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Tracking development and governance in the Pacific

Producer: 
AusAID
Publication year: 
2008
Source of the information: 
AusAID

 

Achieving effective and accountable governance is essential for achieving the Millennium Development Goals (MDGs). This report addresses development and governance in the Pacific region where development partners have injected significant assistance. However, most Pacific governments are not managing the aid well enough. The report shows resources are not sufficiently prioritized in effective plans and strategies. 

 

The report observes that:

 

  • Some countries in the Pacific have made good progress towards achieving MDG targets although there is concern about the slow pace of progress towards reducing poverty and hunger.
  • Despite investments in human development, achieving effective and accountable governance remains a challenge in the region. Expenditure is poorly targeted and services do not reach the poor because of weak procurement, payroll controls and audit processes.
  • The Pacific has received substantial Official Development Assistance (ODA) from development partners but aid fragmentation is prevalent and aid flows are volatile and unpredictable. The countries have difficulty keeping track of aid flows and coordinating requests for assistance as per the 2005 Paris Declaration on Aid Effectiveness.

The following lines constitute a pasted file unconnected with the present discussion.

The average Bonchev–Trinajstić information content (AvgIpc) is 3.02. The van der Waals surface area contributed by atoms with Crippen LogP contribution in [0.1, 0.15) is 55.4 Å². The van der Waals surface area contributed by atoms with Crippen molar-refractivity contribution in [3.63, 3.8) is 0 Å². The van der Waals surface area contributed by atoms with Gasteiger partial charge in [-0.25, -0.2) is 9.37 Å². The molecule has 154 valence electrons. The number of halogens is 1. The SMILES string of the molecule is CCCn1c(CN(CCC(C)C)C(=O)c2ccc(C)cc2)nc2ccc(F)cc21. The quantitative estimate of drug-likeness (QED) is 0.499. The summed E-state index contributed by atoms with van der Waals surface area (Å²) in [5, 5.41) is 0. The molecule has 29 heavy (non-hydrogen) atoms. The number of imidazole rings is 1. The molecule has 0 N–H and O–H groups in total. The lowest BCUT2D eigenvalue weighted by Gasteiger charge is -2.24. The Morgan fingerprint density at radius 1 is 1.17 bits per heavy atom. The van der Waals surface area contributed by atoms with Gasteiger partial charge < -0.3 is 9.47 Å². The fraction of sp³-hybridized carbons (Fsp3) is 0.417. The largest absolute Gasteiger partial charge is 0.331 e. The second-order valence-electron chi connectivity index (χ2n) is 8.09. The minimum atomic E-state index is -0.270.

The report highlights the following key messages:

 

  • Urgent action is required to ensure resources are applied more effectively to make faster progress towards the MDGs in the region.
  • Improvements in the quality of service delivery and policy formulation are important elements of government effectiveness, higher growth and greater progress towards the MDGs.
  • Putting in place a new development framework for the region to ensure it keeps pace with better international development practice to enable all development resources to be more effectively directed towards the highest priority development challenges.
  • Resources need to be better integrated within sound national plans and public expenditure systems and applied to the highest priority programs.
  • Clear national sector plans should be prioritized for more flexible and predictable aid. Pacific countries should control the proliferation of aid activities and ask development partners to streamline their assistance.
  • Development partners should reduce aid fragmentation and ease the administrative burden on Pacific island countries by annually monitoring key indicators based on the Paris Declaration on Aid Effectiveness and working together with the states to improve statistics because tracking of MDG progress in the region requires better and more timely data.